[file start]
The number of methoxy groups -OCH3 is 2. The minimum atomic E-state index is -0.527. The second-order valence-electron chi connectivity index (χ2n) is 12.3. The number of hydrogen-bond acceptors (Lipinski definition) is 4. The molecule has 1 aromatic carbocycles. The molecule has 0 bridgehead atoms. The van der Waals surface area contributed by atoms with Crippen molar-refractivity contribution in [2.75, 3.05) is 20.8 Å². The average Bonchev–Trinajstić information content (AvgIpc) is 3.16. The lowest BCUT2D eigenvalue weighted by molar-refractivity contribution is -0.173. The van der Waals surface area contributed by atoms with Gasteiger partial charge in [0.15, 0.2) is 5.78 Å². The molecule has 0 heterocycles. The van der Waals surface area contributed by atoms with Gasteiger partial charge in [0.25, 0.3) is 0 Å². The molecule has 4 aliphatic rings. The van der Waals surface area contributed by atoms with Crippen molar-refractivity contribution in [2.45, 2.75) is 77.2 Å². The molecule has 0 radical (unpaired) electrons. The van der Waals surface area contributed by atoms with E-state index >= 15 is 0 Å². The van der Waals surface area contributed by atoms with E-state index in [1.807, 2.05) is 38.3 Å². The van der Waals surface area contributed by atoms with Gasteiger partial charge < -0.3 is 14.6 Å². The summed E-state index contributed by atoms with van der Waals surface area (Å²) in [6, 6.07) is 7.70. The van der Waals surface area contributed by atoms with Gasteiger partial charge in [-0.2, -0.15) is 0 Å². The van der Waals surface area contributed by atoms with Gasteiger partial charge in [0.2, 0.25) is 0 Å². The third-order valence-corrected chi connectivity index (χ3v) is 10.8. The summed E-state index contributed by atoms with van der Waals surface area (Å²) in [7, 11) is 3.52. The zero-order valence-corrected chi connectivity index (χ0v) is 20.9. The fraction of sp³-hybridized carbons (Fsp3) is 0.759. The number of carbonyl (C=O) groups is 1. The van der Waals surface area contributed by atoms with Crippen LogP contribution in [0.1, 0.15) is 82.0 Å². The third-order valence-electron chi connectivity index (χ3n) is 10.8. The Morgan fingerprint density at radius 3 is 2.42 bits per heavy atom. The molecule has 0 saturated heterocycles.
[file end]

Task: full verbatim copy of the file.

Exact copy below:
The number of methoxy groups -OCH3 is 2. The minimum atomic E-state index is -0.527. The second-order valence-electron chi connectivity index (χ2n) is 12.3. The number of hydrogen-bond acceptors (Lipinski definition) is 4. The molecule has 1 aromatic carbocycles. The molecule has 0 bridgehead atoms. The van der Waals surface area contributed by atoms with Crippen molar-refractivity contribution in [2.75, 3.05) is 20.8 Å². The average Bonchev–Trinajstić information content (AvgIpc) is 3.16. The lowest BCUT2D eigenvalue weighted by molar-refractivity contribution is -0.173. The van der Waals surface area contributed by atoms with Gasteiger partial charge in [0.15, 0.2) is 5.78 Å². The molecule has 0 heterocycles. The van der Waals surface area contributed by atoms with Gasteiger partial charge in [0.25, 0.3) is 0 Å². The molecule has 4 aliphatic rings. The van der Waals surface area contributed by atoms with Crippen molar-refractivity contribution in [2.45, 2.75) is 77.2 Å². The molecule has 0 radical (unpaired) electrons. The van der Waals surface area contributed by atoms with E-state index >= 15 is 0 Å². The van der Waals surface area contributed by atoms with E-state index in [1.807, 2.05) is 38.3 Å². The van der Waals surface area contributed by atoms with Gasteiger partial charge < -0.3 is 14.6 Å². The summed E-state index contributed by atoms with van der Waals surface area (Å²) in [6, 6.07) is 7.70. The van der Waals surface area contributed by atoms with Gasteiger partial charge in [-0.2, -0.15) is 0 Å². The van der Waals surface area contributed by atoms with Gasteiger partial charge in [0.2, 0.25) is 0 Å². The third-order valence-corrected chi connectivity index (χ3v) is 10.8. The summed E-state index contributed by atoms with van der Waals surface area (Å²) in [7, 11) is 3.52. The zero-order valence-corrected chi connectivity index (χ0v) is 20.9. The fraction of sp³-hybridized carbons (Fsp3) is 0.759. The number of carbonyl (C=O) groups is 1. The van der Waals surface area contributed by atoms with Crippen LogP contribution in [0.1, 0.15) is 82.0 Å². The third-order valence-electron chi connectivity index (χ3n) is 10.8. The Morgan fingerprint density at radius 3 is 2.42 bits per heavy atom. The molecule has 0 saturated heterocycles.